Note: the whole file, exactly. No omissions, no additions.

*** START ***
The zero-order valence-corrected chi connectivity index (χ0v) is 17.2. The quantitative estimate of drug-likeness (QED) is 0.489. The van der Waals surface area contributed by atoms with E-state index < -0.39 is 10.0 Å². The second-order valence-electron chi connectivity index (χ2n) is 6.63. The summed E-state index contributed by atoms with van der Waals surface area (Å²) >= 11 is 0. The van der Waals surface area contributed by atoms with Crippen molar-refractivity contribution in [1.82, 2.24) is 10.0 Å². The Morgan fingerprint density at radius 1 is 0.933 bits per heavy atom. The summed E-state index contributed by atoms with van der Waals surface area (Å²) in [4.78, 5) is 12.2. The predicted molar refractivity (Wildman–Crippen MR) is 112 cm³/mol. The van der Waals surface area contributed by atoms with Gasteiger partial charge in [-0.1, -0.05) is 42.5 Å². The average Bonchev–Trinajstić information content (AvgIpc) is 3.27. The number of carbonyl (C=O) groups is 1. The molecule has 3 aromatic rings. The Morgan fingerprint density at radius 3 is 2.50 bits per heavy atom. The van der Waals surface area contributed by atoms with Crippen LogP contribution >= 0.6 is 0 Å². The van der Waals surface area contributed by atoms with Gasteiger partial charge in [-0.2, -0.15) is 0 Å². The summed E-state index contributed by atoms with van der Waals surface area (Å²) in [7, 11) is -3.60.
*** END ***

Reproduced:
The zero-order valence-corrected chi connectivity index (χ0v) is 17.2. The quantitative estimate of drug-likeness (QED) is 0.489. The van der Waals surface area contributed by atoms with E-state index < -0.39 is 10.0 Å². The second-order valence-electron chi connectivity index (χ2n) is 6.63. The summed E-state index contributed by atoms with van der Waals surface area (Å²) >= 11 is 0. The van der Waals surface area contributed by atoms with Crippen molar-refractivity contribution in [1.82, 2.24) is 10.0 Å². The Morgan fingerprint density at radius 1 is 0.933 bits per heavy atom. The summed E-state index contributed by atoms with van der Waals surface area (Å²) in [4.78, 5) is 12.2. The predicted molar refractivity (Wildman–Crippen MR) is 112 cm³/mol. The van der Waals surface area contributed by atoms with Gasteiger partial charge in [-0.1, -0.05) is 42.5 Å². The average Bonchev–Trinajstić information content (AvgIpc) is 3.27. The number of carbonyl (C=O) groups is 1. The molecule has 3 aromatic rings. The Morgan fingerprint density at radius 3 is 2.50 bits per heavy atom. The van der Waals surface area contributed by atoms with Crippen LogP contribution >= 0.6 is 0 Å². The van der Waals surface area contributed by atoms with Gasteiger partial charge in [-0.2, -0.15) is 0 Å². The summed E-state index contributed by atoms with van der Waals surface area (Å²) in [7, 11) is -3.60.